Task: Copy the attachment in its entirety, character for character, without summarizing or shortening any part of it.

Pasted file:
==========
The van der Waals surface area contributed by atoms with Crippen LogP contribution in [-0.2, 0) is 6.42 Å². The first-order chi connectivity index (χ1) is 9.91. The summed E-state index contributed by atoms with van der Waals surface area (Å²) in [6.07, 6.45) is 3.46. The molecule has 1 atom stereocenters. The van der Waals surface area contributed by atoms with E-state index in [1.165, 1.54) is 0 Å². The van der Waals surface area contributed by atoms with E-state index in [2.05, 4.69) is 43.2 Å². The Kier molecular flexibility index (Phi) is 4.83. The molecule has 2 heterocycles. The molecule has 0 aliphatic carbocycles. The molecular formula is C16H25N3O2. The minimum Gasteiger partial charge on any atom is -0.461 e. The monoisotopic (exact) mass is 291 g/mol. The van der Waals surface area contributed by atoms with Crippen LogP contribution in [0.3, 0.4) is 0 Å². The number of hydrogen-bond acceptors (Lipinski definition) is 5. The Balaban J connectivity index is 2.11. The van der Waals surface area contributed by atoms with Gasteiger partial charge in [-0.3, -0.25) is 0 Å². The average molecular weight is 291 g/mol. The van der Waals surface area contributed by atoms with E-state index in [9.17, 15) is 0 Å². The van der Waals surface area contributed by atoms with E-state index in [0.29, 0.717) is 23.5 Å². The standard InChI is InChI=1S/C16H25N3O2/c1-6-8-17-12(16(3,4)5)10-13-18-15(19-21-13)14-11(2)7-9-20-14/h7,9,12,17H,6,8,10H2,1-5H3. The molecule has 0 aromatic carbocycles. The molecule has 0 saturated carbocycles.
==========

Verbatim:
The van der Waals surface area contributed by atoms with Crippen LogP contribution in [-0.2, 0) is 6.42 Å². The first-order chi connectivity index (χ1) is 9.91. The summed E-state index contributed by atoms with van der Waals surface area (Å²) in [6.07, 6.45) is 3.46. The molecule has 1 atom stereocenters. The van der Waals surface area contributed by atoms with E-state index in [1.165, 1.54) is 0 Å². The van der Waals surface area contributed by atoms with E-state index in [2.05, 4.69) is 43.2 Å². The Kier molecular flexibility index (Phi) is 4.83. The molecule has 2 heterocycles. The molecule has 0 aliphatic carbocycles. The molecular formula is C16H25N3O2. The minimum Gasteiger partial charge on any atom is -0.461 e. The monoisotopic (exact) mass is 291 g/mol. The van der Waals surface area contributed by atoms with Crippen LogP contribution in [0.3, 0.4) is 0 Å². The number of hydrogen-bond acceptors (Lipinski definition) is 5. The Balaban J connectivity index is 2.11. The van der Waals surface area contributed by atoms with Gasteiger partial charge in [-0.3, -0.25) is 0 Å². The average molecular weight is 291 g/mol. The van der Waals surface area contributed by atoms with E-state index in [9.17, 15) is 0 Å². The van der Waals surface area contributed by atoms with E-state index in [0.29, 0.717) is 23.5 Å². The standard InChI is InChI=1S/C16H25N3O2/c1-6-8-17-12(16(3,4)5)10-13-18-15(19-21-13)14-11(2)7-9-20-14/h7,9,12,17H,6,8,10H2,1-5H3. The molecule has 0 aromatic carbocycles. The molecule has 0 saturated carbocycles.